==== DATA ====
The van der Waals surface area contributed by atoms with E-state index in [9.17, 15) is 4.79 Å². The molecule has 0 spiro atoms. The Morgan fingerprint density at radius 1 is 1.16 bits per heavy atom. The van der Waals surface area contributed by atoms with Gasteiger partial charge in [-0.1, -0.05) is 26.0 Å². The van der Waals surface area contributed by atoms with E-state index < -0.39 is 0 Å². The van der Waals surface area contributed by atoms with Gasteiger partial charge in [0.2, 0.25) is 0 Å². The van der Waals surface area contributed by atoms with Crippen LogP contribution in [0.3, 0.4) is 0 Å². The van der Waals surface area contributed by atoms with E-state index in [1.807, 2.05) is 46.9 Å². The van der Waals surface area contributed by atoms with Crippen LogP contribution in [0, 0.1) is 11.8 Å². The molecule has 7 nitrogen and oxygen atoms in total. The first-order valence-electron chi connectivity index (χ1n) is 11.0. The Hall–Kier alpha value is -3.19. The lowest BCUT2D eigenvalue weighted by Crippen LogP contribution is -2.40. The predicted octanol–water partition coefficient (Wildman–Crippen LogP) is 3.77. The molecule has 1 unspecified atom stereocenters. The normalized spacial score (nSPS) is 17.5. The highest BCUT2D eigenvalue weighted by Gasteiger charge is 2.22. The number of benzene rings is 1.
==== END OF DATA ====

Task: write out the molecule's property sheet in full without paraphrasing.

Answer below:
The van der Waals surface area contributed by atoms with E-state index in [9.17, 15) is 4.79 Å². The molecule has 0 spiro atoms. The Morgan fingerprint density at radius 1 is 1.16 bits per heavy atom. The van der Waals surface area contributed by atoms with Gasteiger partial charge in [-0.1, -0.05) is 26.0 Å². The van der Waals surface area contributed by atoms with E-state index < -0.39 is 0 Å². The van der Waals surface area contributed by atoms with Gasteiger partial charge in [0.2, 0.25) is 0 Å². The van der Waals surface area contributed by atoms with Crippen LogP contribution in [0.3, 0.4) is 0 Å². The van der Waals surface area contributed by atoms with E-state index in [1.807, 2.05) is 46.9 Å². The van der Waals surface area contributed by atoms with Crippen LogP contribution in [0, 0.1) is 11.8 Å². The molecule has 7 nitrogen and oxygen atoms in total. The first-order valence-electron chi connectivity index (χ1n) is 11.0. The Hall–Kier alpha value is -3.19. The lowest BCUT2D eigenvalue weighted by Crippen LogP contribution is -2.40. The predicted octanol–water partition coefficient (Wildman–Crippen LogP) is 3.77. The molecule has 1 unspecified atom stereocenters. The normalized spacial score (nSPS) is 17.5. The highest BCUT2D eigenvalue weighted by Gasteiger charge is 2.22. The number of benzene rings is 1.